May 3, 2011 – Article III, Section 1 of the United States Constitution – Guest Essayist: Kyle Scott, Political Science Department and Honors College Professor at the University of Houston
Article III, Section 1
The judicial Power of the United States, shall be vested in one supreme Court, and in such inferior Courts as the Congress may from time to time ordain and establish. The Judges, both of the supreme and inferior Courts, shall hold their Offices during good Behaviour, and shall, at stated Times, receive for their Services, a Compensation, which shall not be diminished during their Continuance in Office.
Building on the political theory of John Locke and Baron de Montesquieu, the Founders established an independent judiciary, more specifically, a Supreme Court. While the Constitution only establishes a Supreme Court, it was not long after the ratification of the Constitution that the first Congress passed the Judiciary Act of 1789 which established the U.S. Federal Judiciary. The act created a Supreme Court in which there were five associate justices and one chief justice. The first chief justice was John Jay—one of the three authors of the Federalist Papers.
The act also established circuit courts and district courts. The district courts had original jurisdiction while the circuit courts had appellate jurisdiction. The first Supreme Court justices had to ‘ride circuit’, meaning they served on the Supreme Court and the circuit courts. This practice ended with the passage of the Judiciary Act of 1891.
The number of judges, justices, and courts has varied over the years—usually expanded at a time of one party dominance when the party in power looks to increase its influence within the judiciary by expanding the number of available slots to which they can appoint judges of a similar ideological disposition. This is but one consequence of being vague, but the Founders had their reasons for not being overly specific about the structure of the judiciary.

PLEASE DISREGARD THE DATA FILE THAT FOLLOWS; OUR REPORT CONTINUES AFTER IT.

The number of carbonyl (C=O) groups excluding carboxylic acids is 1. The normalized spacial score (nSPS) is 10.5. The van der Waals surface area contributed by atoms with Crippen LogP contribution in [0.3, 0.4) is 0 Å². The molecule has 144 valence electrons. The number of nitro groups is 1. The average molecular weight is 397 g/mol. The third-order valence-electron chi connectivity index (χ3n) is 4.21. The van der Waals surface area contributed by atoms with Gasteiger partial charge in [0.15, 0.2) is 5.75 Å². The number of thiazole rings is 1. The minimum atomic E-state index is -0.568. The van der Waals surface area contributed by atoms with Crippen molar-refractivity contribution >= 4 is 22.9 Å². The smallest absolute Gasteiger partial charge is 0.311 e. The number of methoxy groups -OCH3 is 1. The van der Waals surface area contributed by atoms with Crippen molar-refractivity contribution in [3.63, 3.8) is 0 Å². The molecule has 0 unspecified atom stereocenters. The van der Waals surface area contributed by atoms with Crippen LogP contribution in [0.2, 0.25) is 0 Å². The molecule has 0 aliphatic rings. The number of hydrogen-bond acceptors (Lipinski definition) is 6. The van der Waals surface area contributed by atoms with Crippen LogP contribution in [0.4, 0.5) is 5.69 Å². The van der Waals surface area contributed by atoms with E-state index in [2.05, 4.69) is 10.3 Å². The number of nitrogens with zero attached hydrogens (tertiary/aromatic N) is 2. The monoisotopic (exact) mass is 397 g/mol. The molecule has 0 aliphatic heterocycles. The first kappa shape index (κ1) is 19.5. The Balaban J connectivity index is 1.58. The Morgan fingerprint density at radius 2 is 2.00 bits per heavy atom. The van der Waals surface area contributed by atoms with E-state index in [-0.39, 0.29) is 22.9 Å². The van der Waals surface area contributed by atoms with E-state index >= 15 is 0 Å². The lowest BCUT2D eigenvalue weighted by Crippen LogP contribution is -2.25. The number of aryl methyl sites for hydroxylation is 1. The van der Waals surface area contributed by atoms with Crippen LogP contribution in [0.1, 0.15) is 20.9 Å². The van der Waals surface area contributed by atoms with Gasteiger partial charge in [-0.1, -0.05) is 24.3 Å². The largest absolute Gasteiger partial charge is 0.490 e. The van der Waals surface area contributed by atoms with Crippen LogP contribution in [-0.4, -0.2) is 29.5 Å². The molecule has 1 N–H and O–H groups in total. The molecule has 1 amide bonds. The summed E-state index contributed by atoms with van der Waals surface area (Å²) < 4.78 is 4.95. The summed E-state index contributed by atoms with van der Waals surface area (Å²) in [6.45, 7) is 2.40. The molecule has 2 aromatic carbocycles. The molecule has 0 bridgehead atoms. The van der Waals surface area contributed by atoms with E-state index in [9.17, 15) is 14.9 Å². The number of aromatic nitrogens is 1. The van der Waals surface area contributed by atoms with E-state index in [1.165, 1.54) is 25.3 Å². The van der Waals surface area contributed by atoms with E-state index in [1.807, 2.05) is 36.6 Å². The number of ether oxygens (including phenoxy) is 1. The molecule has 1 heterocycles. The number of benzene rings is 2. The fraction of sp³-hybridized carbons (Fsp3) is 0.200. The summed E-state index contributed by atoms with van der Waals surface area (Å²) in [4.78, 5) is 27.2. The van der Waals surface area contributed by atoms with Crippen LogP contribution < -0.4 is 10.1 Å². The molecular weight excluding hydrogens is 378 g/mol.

First, the judiciary—while important for maintaining the rule of law and a system of checks and balances—was thought peripheral to the political process. This is not surprising given that the Founders’ intellectual influences—particularly Locke and Montesquieu—treated the judicial branch in a similar manner. Now they recognized, particularly Hamilton who expanded Lord Coke’s theory of judicial oversight, the importance of the judiciary, but it wasn’t seen in the same esteem as the other two branches. Even after the ratification of the Constitution the Supreme Court was thought less important as evidenced by the fact that Washington had a tough time filling all the seats as most would-be appointees chose to stay judges or legislators in their home state where they thought more important work was being done. Let us not forget that the Supreme Court’s first chambers were in the basement of the Merchant Exchange Building in New York City—then the capital of the U.S.
Second, the justices recognized that a growing nation would need a court to grow with it. This is not the same as saying we need a living Constitution, or that the Founders favored a loose construction of the Constitution, it simply means that the Founders understood the workload of the early courts would be relatively light given the length of time it takes to work through the appeals process from the state level up, and the fact that there were very few national laws meaning most cases of original jurisdiction would be heard at the state level as disputes over laws were more likely to occur over state laws.
Third, they knew the inherent dangers of an appointed judiciary. Appointing judges was preferable to electing them in order to insulate them from the effects of politics and public pressure, but it also put them in an advantageous position to control the path of the country relative to Congress and the Executive who had to be elected and had shorter tenures. Therefore, the size and structure of the judiciary was made dependent upon Congress as one way to curb the power of the judiciary.
What we should remember is that when the Founders were vague they were intentionally so, and when they were specific they were intentionally so. And the same goes for silence—such as with judicial review which is nowhere found in the Constitution except through the most creative jurisprudence. This flies in the face of those who would argue for a loose—or broad—interpretation of the Constitution. To assume otherwise is to deny the Founders wrote intentionally or were aware of what they were writing. While they could not foresee all issues or problems, they chose their words carefully and we should treat them as though they did.
Kyle Scott is a lecturer in the Department of Political Science and Honors College at the University of Houston. His third book, Federalism, is due out March 17th. Dr. Scott has written on the Federalist Papers for Constituting America and proudly serves as a member of its Constitutional Advisory Board. He can be reached at firstname.lastname@example.org. Or, you can follow his blog at www.redroom.com/member/kylescott